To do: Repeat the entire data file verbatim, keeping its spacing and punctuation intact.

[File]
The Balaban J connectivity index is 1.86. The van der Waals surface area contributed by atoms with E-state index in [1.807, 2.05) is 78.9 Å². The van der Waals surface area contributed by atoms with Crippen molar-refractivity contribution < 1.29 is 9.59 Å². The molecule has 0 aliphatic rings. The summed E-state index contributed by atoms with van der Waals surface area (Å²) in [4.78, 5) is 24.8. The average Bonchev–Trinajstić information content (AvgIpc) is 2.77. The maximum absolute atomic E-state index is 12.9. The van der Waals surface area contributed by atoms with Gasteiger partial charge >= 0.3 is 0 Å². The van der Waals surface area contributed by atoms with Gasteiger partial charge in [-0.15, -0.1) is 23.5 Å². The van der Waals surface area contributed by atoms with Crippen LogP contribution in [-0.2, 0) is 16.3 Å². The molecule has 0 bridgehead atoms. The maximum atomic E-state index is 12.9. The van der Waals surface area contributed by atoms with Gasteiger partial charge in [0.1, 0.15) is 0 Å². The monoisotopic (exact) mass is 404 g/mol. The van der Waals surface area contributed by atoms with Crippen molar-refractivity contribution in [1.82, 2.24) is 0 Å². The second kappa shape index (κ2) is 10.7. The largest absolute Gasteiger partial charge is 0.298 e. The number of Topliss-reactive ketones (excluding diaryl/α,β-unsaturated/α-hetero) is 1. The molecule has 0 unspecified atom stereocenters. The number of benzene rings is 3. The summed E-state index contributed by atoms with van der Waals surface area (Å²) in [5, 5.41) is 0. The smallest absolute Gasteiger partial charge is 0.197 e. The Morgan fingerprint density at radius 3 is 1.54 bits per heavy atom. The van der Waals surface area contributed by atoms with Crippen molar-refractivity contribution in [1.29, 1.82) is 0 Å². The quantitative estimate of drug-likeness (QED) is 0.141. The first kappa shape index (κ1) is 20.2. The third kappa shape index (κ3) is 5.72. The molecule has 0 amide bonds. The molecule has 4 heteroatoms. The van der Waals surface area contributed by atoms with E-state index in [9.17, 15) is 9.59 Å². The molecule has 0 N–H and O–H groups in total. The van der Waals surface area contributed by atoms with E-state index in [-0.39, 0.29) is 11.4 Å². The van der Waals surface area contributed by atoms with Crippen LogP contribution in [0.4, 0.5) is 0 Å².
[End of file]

The Balaban J connectivity index is 1.86. The van der Waals surface area contributed by atoms with E-state index in [1.807, 2.05) is 78.9 Å². The van der Waals surface area contributed by atoms with Crippen molar-refractivity contribution < 1.29 is 9.59 Å². The molecule has 0 aliphatic rings. The summed E-state index contributed by atoms with van der Waals surface area (Å²) in [4.78, 5) is 24.8. The average Bonchev–Trinajstić information content (AvgIpc) is 2.77. The maximum absolute atomic E-state index is 12.9. The van der Waals surface area contributed by atoms with Gasteiger partial charge >= 0.3 is 0 Å². The van der Waals surface area contributed by atoms with Gasteiger partial charge in [-0.15, -0.1) is 23.5 Å². The van der Waals surface area contributed by atoms with Crippen LogP contribution in [-0.2, 0) is 16.3 Å². The molecule has 0 bridgehead atoms. The maximum atomic E-state index is 12.9. The van der Waals surface area contributed by atoms with Gasteiger partial charge in [0.1, 0.15) is 0 Å². The monoisotopic (exact) mass is 404 g/mol. The van der Waals surface area contributed by atoms with Crippen molar-refractivity contribution in [1.82, 2.24) is 0 Å². The second kappa shape index (κ2) is 10.7. The largest absolute Gasteiger partial charge is 0.298 e. The number of Topliss-reactive ketones (excluding diaryl/α,β-unsaturated/α-hetero) is 1. The molecule has 0 unspecified atom stereocenters. The number of benzene rings is 3. The summed E-state index contributed by atoms with van der Waals surface area (Å²) in [5, 5.41) is 0. The smallest absolute Gasteiger partial charge is 0.197 e. The Morgan fingerprint density at radius 3 is 1.54 bits per heavy atom. The van der Waals surface area contributed by atoms with Crippen molar-refractivity contribution in [1.29, 1.82) is 0 Å². The quantitative estimate of drug-likeness (QED) is 0.141. The first kappa shape index (κ1) is 20.2. The third kappa shape index (κ3) is 5.72. The molecule has 0 amide bonds. The molecule has 4 heteroatoms. The van der Waals surface area contributed by atoms with E-state index in [9.17, 15) is 9.59 Å². The molecule has 0 N–H and O–H groups in total. The van der Waals surface area contributed by atoms with E-state index in [-0.39, 0.29) is 11.4 Å². The van der Waals surface area contributed by atoms with Crippen LogP contribution in [0.4, 0.5) is 0 Å².